"The Things They Carried" is a Story.
What makes a story a story? It's not just having a few colorful characters and an exciting plot. There are many elements, such as point of view, narrative, idea, and description, along with, of course, a plot and characters, that go into writing a story. If a story seems too detailed or too realistic, that does not mean that it is not a story. Having detailed descriptions of scenery or objects, and having realistic characters, conflicts, and events, just make the story that much more interesting and believable. In O"Brien's, .
"The Things They Carried", these elements are present and help to make the story so believable that one could question whether or not it should be consider a story.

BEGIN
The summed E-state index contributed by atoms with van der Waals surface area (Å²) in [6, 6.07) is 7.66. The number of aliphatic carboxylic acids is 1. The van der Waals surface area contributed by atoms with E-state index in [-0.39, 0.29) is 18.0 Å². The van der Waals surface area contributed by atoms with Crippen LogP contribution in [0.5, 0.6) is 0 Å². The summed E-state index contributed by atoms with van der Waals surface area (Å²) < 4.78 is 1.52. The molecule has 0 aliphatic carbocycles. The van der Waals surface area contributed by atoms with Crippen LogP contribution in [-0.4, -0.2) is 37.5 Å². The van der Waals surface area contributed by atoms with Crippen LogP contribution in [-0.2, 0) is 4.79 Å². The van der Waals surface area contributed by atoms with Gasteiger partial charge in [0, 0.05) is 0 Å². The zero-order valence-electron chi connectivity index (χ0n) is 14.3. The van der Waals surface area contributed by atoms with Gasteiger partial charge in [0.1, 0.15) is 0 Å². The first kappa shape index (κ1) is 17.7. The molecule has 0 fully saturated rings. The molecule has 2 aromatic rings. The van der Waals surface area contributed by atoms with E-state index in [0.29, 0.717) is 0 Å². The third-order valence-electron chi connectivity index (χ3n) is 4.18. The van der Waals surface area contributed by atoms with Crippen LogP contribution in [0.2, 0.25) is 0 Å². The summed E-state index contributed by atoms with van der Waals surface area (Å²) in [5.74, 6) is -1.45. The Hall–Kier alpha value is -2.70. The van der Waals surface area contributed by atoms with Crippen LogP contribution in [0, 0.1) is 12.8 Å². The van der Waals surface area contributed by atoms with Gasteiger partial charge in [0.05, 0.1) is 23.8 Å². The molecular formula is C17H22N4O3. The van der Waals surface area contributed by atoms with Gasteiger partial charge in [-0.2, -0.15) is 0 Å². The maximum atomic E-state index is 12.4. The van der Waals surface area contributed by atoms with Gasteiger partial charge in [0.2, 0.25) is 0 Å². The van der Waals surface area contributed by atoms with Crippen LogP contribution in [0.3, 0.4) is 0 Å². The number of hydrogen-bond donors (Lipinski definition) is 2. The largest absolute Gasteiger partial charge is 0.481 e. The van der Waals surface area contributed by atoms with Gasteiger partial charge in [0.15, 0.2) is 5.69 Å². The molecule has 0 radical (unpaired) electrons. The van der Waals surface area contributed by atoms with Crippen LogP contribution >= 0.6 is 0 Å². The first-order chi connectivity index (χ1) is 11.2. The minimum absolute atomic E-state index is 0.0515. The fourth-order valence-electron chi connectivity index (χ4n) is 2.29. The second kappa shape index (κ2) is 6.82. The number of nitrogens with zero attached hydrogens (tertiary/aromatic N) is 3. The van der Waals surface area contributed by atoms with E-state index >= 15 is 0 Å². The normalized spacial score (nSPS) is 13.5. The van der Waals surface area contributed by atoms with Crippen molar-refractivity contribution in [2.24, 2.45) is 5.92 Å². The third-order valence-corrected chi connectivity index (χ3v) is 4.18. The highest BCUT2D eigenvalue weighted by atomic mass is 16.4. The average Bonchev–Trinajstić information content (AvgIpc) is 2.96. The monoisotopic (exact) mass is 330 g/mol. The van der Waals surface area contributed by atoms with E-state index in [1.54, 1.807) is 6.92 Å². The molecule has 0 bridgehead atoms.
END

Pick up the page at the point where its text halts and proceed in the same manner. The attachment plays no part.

Since the plot of the story seems so accurate, one might argue that "The Things They Carried" should not be considered a story. However, the plot is what makes a story, a story. The author describes the various soldiers of a platoon, discussing their personalities, their inner-thoughts, and their burdens. He mostly focuses on the mind of Lt. Cross, whose head is preoccupied with the thoughts of the girl he loves, Martha. The author later shows the guilt Lt. Cross feels after he loses one of his men, due to that fact that his mind was else where, rather than focusing on the war. O"Brien also shows the type of equipment each man had to carry. Each man carried 150 or more pounds with him on a daily basis. This may or may not seem realistic to people who know nothing about war, but to those who have experienced it, know about all the weapons, supplies, and burdens, each soldier had to carry during battle. It is also shown in the story, that almost all the soldiers felt that they were marching from place to place for no reason. They all sort of lost sight of the reason that they were there. They would just go from village to village and burn them down. They also had to search caves they came across to see if the enemy was hiding in them.